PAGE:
Plastic Surgery Research Council
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PSRC 60th Annual Meeting
Program and Abstracts

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Identification of Mandibular Growth Center via Clonal Cell Analysis
Irving TC Ling, MBBS, MRCSEd, Lucie Rochard, PhD, Eric C. Liao, MD, PhD.
Massachusetts General Hospital, Harvard Medical School, Boston, MA, USA.

PURPOSE:
The growth centers of craniofacial bones have long been hypothesized but never directly visualized. Patterning of the mandible requires migration of cranial neural crest (CNC) cells and involves progressive partitioning, proliferation and organization of differentiated chondrocytes. Several studies have described the CNC migration in the morphogenesis of the mandible but the details of the chondrocytes organization in growth and extension of this facial skeleton remains unclear. Identifying the location of the growth centers of the mandible and how the cells move during maturation of the Meckel’s cartilage is critical to understanding mandibular growth and pathogenesis of congenital malformations affecting mandibular size.
METHODS:
Taking advantage of the Zebrabow transgenic line and a chemically (tamoxifen) inducible sox10:ErtCre transgenic line (Fig 1A), we are able to label developing chondrocytes during jaw morphogenesis using confocal live imaging. The Zebrabow-M transgenic line of zebrafish carries different fluorophores under the ubi promoter separated by lox sites (Fig 1A). The Zebrabow embryo expresses Red Fluorescent Protein (RFP), but after induction of Cre expression the zebrabow construction undergoes recombination and cells express colored fluorophore in a stochastic fashion, so a combination of different fluorophores (Red (RFP), Cyan (CFP) and Yellow (YFP)) but each progeny cell retains the color obtained at the time of recombination event. This technique enables clonal lineage mapping in the live embryo.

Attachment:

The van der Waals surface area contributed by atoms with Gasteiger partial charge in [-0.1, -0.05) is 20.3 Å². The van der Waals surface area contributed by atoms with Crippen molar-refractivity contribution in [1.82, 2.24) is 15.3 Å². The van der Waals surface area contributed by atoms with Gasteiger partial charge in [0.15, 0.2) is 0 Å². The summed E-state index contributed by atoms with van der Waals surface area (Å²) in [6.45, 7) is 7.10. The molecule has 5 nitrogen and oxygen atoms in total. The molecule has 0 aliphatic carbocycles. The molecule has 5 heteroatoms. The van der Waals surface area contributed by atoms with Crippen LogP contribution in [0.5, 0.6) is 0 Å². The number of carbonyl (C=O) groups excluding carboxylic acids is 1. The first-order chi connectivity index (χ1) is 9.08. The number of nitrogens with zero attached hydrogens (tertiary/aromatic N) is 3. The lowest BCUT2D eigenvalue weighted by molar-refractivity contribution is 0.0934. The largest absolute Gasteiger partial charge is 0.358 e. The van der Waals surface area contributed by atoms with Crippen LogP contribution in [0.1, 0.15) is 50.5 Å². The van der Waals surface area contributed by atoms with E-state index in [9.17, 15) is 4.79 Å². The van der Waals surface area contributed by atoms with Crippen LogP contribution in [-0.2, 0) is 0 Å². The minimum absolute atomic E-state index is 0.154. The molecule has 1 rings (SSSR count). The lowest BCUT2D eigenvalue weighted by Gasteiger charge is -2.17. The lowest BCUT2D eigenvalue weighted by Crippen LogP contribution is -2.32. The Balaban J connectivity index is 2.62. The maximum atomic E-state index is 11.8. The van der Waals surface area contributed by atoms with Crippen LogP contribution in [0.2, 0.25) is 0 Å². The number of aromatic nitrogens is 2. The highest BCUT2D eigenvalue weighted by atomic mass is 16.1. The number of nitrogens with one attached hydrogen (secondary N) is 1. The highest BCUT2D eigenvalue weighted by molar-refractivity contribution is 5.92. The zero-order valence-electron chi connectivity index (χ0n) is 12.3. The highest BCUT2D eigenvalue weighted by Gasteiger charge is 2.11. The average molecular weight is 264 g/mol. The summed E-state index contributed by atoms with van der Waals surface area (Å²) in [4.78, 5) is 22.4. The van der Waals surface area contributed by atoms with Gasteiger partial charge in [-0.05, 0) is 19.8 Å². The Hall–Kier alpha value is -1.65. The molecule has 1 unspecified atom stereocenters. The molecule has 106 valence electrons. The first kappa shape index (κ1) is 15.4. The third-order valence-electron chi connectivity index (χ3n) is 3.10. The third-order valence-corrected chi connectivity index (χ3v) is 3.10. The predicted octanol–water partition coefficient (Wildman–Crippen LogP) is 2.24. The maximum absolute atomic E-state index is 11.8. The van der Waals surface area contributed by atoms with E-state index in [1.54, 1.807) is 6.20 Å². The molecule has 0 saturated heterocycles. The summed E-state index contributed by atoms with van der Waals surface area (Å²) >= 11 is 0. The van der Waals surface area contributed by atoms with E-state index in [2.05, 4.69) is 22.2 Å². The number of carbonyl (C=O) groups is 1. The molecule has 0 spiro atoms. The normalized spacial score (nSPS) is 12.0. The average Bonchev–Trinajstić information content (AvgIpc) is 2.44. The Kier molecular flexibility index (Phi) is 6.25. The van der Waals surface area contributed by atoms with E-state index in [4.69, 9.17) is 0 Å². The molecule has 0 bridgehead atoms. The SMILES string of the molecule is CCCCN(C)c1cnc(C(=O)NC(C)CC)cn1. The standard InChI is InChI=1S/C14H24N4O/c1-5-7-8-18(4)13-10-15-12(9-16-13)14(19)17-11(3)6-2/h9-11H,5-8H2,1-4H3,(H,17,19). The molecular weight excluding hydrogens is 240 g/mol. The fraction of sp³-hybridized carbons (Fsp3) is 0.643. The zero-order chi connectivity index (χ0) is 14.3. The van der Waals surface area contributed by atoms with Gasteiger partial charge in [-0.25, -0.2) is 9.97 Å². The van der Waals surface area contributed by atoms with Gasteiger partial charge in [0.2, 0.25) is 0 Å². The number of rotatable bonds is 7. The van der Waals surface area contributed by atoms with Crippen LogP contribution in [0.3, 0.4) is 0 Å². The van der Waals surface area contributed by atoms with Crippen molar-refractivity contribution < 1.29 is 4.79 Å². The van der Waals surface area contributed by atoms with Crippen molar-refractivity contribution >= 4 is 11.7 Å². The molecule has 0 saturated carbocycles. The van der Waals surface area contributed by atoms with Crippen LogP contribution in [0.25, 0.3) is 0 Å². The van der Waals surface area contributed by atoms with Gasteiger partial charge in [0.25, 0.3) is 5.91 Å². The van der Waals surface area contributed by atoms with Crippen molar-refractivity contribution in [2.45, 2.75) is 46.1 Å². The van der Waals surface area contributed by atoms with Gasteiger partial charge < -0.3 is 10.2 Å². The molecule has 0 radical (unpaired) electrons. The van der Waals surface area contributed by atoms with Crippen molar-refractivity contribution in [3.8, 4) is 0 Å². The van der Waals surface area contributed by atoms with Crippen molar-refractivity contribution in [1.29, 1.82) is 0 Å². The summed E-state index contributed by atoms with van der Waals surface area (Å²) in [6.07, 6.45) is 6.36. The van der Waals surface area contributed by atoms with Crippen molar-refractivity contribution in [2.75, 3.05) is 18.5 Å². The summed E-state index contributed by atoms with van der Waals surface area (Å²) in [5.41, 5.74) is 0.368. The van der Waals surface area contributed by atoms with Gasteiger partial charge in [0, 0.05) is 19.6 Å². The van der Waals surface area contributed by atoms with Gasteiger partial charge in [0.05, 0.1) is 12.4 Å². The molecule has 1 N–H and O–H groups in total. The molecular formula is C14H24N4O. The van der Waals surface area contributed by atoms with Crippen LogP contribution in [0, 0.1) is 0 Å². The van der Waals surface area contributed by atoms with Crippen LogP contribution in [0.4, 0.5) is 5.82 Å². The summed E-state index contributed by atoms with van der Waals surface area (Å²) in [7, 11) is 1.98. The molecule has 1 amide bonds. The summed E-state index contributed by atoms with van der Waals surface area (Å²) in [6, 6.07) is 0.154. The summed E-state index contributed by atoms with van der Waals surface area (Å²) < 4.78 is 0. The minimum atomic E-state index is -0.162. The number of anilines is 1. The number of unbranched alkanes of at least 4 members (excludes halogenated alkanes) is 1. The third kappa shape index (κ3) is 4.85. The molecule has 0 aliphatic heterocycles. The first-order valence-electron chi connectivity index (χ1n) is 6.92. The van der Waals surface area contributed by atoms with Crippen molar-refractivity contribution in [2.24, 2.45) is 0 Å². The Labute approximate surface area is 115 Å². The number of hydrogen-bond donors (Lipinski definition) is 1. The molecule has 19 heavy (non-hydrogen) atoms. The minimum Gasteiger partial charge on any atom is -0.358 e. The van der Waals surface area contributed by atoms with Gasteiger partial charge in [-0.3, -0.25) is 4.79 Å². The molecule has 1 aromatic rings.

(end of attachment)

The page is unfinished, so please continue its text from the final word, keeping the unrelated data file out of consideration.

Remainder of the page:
RESULTS:
Multispectral cell labeling demonstrated unidirectional extension of the Meckel’s chondrocytes in a proximal to distal direction, emanating from specified paired growth centers near the condyles that coalesce from the leading domains of the mandibular prominence, derived from the first pharyngeal arch. During extension phase of the Meckel’s cartilage, which prefigures the mandible, chondrocytes intercalate to effect extension as they stack in an organized single cell layered row (Fig 1B, 1C, 1D). Failure of this organized intercalating process may have implications in disease process causing mandibular malformations.
CONCLUSION:
Using drug inducible and lineage restricted Cre recombinase in the transgenic and sequentially floxed multispectral transgenic, we are able to carry out multispectral clonal cell labeling. This advanced technology enabled us to for the first time demonstrate cellular proliferation and intercalation in the embryonic mandible precursor. This work explains the embryonic origin of the mandible and helps us consider craniofacial malformations that involve the mandible.


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